Not all wrinkles are due to ageing

The first morning, there was a notable difference between the all-purpose Nivea skin and my Q10 Nivea skin. On the all-purpose side, the cream seemed to be fully asborbed; on the night side, it still felt slightly sticky or like there was still a layer of something there. If I smoothed my fingers upwards on the tin side, my fingers glided over the surface; on the night cream side they got stuck. Personally, I preferred the less sticky feel.

The sticky feel is likely down to the extra oils that are in the Q10 cream—it contains hydrogenated coco-glycerides (from coconut oil), butyrospermum parkii butter (otherwise known as shea butter), macadamia ternifolia seed oil, hexyl cinnamal (an oil found in chamomile), and geraniol, also an oil.  The all-purpose cream contains paraffinum liquidum, a mineral oil, lanolin (a lubricant), as well as geraniol. It also contains Eucerit, which is made up of lanolin, an emulsifier which allows oil to mix with water, enhancing skin absorption.

After a week there was absolutely no difference in how my wrinkles looked, fine or otherwise, on either side of my face. Two weeks later, it was the same. Three weeks, four weeks, five… still no difference. I studied the photos of my eye wrinkles searching for any sign of a difference between the before and after, but if there was a difference it was on such a molecular level that I would have needed a microscope to see it! I asked people to tell me which side of my face looked younger, more elastic, brighter, anything - I wasn’t the only one who couldn’t tell the difference. Both sides looked the same as ever.

How to get your glow back

There was, however, another big difference between the two creams, aside from the sticky feeling and cost: how my skin felt. The Q10 side felt softer. Much softer. To make sure it wasn’t my subjectivity making me think it was softer I asked every Tom, Dick and Harry to close their eyes and touch both sides of my face to tell me which, if any, felt softer. Every single person I asked said the Q10 side was noticeably softer.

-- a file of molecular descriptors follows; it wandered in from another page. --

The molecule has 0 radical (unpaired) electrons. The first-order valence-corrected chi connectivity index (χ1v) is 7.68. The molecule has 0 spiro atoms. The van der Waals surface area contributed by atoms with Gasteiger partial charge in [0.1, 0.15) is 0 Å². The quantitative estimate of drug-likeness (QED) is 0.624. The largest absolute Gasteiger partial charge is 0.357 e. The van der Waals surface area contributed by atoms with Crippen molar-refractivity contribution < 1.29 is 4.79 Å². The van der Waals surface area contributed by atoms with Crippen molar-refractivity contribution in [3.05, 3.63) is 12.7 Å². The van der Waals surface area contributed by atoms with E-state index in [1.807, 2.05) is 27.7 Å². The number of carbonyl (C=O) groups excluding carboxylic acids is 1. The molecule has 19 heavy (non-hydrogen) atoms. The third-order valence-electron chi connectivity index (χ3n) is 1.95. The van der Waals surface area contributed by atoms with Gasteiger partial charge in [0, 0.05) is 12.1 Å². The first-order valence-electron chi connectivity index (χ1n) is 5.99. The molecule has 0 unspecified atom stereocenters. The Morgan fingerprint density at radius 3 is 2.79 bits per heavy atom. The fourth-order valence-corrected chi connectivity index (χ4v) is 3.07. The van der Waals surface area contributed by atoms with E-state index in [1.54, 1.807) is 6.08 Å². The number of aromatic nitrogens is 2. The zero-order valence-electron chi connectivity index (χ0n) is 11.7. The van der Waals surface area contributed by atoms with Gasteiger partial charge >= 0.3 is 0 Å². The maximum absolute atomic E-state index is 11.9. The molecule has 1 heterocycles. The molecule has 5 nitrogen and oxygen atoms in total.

So, in conclusion, should you shell out four times the price for a moisturiser so your skin feels softer? That’s down to you and your needs. My skin is quite dry, so that extra softness was nice. But I think I will experiment next with a low-priced cream containing shea butter and see if that has a similar softening effect. The high price of the Q10 cream seems to be for the creatine and Q10 and I really didn’t see any effects from either. While those substances may well have benefits after a long period of use, while researching this article I also discovered that raw salmon (such as in sashimi, for example), as well as tuna and sardines, contain useful amounts of creatine and Q10. Given the results of this test, I think I’d prefer to save my money and invest in heart and skin-healthy cold-water fish to eat! 


The opinions expressed are those of the author and are not held by Saga unless specifically stated. The material is for general information only and does not constitute investment, tax, legal, medical or other form of advice. You should not rely on this information to make (or refrain from making) any decisions. Always obtain independent, professional advice for your own particular situation.